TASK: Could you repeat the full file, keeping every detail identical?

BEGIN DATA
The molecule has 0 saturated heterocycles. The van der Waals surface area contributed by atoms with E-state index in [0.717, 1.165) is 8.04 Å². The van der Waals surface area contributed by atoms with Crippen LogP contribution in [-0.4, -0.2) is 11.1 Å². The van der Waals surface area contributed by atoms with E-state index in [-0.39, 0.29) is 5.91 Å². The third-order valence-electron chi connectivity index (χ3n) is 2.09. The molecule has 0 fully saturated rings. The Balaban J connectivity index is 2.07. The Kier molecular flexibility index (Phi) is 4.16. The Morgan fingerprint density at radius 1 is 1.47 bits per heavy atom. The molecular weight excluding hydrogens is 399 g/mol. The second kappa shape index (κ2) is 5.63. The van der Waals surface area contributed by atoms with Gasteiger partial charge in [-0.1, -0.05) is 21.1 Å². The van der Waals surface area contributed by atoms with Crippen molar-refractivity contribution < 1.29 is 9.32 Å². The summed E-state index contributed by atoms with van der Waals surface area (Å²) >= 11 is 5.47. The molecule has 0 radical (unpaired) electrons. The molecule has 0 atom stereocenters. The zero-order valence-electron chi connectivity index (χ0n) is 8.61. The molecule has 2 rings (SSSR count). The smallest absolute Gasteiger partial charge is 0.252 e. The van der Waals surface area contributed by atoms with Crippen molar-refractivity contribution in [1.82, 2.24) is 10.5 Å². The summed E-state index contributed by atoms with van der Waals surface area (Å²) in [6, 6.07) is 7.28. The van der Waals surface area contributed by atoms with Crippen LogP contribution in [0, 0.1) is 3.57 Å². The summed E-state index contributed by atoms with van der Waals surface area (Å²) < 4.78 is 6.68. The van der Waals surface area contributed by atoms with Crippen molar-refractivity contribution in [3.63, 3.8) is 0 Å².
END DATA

The molecule has 0 saturated heterocycles. The van der Waals surface area contributed by atoms with E-state index in [0.717, 1.165) is 8.04 Å². The van der Waals surface area contributed by atoms with Crippen LogP contribution in [-0.4, -0.2) is 11.1 Å². The van der Waals surface area contributed by atoms with E-state index in [-0.39, 0.29) is 5.91 Å². The third-order valence-electron chi connectivity index (χ3n) is 2.09. The molecule has 0 fully saturated rings. The Balaban J connectivity index is 2.07. The Kier molecular flexibility index (Phi) is 4.16. The Morgan fingerprint density at radius 1 is 1.47 bits per heavy atom. The molecular weight excluding hydrogens is 399 g/mol. The second kappa shape index (κ2) is 5.63. The van der Waals surface area contributed by atoms with Gasteiger partial charge in [-0.1, -0.05) is 21.1 Å². The van der Waals surface area contributed by atoms with Crippen molar-refractivity contribution < 1.29 is 9.32 Å². The summed E-state index contributed by atoms with van der Waals surface area (Å²) >= 11 is 5.47. The molecule has 0 radical (unpaired) electrons. The molecule has 0 atom stereocenters. The zero-order valence-electron chi connectivity index (χ0n) is 8.61. The molecule has 2 rings (SSSR count). The smallest absolute Gasteiger partial charge is 0.252 e. The van der Waals surface area contributed by atoms with Crippen molar-refractivity contribution in [1.82, 2.24) is 10.5 Å². The summed E-state index contributed by atoms with van der Waals surface area (Å²) in [6, 6.07) is 7.28. The van der Waals surface area contributed by atoms with Crippen LogP contribution in [0, 0.1) is 3.57 Å². The summed E-state index contributed by atoms with van der Waals surface area (Å²) < 4.78 is 6.68. The van der Waals surface area contributed by atoms with Crippen molar-refractivity contribution in [3.63, 3.8) is 0 Å².